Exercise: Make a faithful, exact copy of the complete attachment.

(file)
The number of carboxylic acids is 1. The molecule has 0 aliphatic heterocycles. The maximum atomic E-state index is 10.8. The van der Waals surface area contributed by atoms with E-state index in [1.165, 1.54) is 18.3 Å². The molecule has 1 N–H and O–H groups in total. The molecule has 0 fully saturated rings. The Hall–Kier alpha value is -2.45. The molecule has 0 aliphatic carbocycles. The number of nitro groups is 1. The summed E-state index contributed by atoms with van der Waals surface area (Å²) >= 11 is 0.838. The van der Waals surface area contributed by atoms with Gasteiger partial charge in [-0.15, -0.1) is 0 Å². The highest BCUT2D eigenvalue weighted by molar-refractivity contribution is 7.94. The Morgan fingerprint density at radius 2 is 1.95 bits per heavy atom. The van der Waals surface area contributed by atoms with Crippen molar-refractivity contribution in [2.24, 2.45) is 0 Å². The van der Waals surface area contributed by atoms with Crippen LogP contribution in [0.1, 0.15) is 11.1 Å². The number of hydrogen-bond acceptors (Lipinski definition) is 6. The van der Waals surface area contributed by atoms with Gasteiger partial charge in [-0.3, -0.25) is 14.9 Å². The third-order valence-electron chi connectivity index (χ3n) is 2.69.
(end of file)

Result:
The number of carboxylic acids is 1. The molecule has 0 aliphatic heterocycles. The maximum atomic E-state index is 10.8. The van der Waals surface area contributed by atoms with E-state index in [1.165, 1.54) is 18.3 Å². The molecule has 1 N–H and O–H groups in total. The molecule has 0 fully saturated rings. The Hall–Kier alpha value is -2.45. The molecule has 0 aliphatic carbocycles. The number of nitro groups is 1. The summed E-state index contributed by atoms with van der Waals surface area (Å²) >= 11 is 0.838. The van der Waals surface area contributed by atoms with Gasteiger partial charge in [-0.15, -0.1) is 0 Å². The highest BCUT2D eigenvalue weighted by molar-refractivity contribution is 7.94. The Morgan fingerprint density at radius 2 is 1.95 bits per heavy atom. The van der Waals surface area contributed by atoms with Crippen molar-refractivity contribution in [2.24, 2.45) is 0 Å². The van der Waals surface area contributed by atoms with Crippen LogP contribution in [0.1, 0.15) is 11.1 Å². The number of hydrogen-bond acceptors (Lipinski definition) is 6. The van der Waals surface area contributed by atoms with Gasteiger partial charge in [-0.3, -0.25) is 14.9 Å². The third-order valence-electron chi connectivity index (χ3n) is 2.69.